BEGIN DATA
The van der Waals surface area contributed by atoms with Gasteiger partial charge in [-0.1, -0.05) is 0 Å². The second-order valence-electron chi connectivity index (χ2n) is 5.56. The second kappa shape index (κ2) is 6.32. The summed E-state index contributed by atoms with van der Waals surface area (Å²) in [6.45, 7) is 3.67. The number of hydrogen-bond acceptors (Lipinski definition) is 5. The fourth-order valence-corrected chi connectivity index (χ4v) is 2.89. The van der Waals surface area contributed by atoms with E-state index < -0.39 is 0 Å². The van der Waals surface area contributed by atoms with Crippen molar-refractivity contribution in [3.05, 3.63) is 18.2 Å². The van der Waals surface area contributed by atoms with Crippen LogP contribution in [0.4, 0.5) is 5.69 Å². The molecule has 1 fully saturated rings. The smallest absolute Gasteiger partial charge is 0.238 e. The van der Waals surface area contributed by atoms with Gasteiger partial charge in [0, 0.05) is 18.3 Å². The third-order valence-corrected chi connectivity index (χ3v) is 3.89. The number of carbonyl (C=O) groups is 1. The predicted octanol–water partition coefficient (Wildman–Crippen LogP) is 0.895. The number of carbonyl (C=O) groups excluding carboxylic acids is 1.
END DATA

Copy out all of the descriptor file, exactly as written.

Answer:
The van der Waals surface area contributed by atoms with Gasteiger partial charge in [-0.1, -0.05) is 0 Å². The second-order valence-electron chi connectivity index (χ2n) is 5.56. The second kappa shape index (κ2) is 6.32. The summed E-state index contributed by atoms with van der Waals surface area (Å²) in [6.45, 7) is 3.67. The number of hydrogen-bond acceptors (Lipinski definition) is 5. The fourth-order valence-corrected chi connectivity index (χ4v) is 2.89. The van der Waals surface area contributed by atoms with E-state index < -0.39 is 0 Å². The van der Waals surface area contributed by atoms with Crippen molar-refractivity contribution in [3.05, 3.63) is 18.2 Å². The van der Waals surface area contributed by atoms with Crippen LogP contribution in [0.4, 0.5) is 5.69 Å². The molecule has 1 fully saturated rings. The smallest absolute Gasteiger partial charge is 0.238 e. The van der Waals surface area contributed by atoms with Gasteiger partial charge in [0, 0.05) is 18.3 Å². The third-order valence-corrected chi connectivity index (χ3v) is 3.89. The number of carbonyl (C=O) groups is 1. The predicted octanol–water partition coefficient (Wildman–Crippen LogP) is 0.895. The number of carbonyl (C=O) groups excluding carboxylic acids is 1.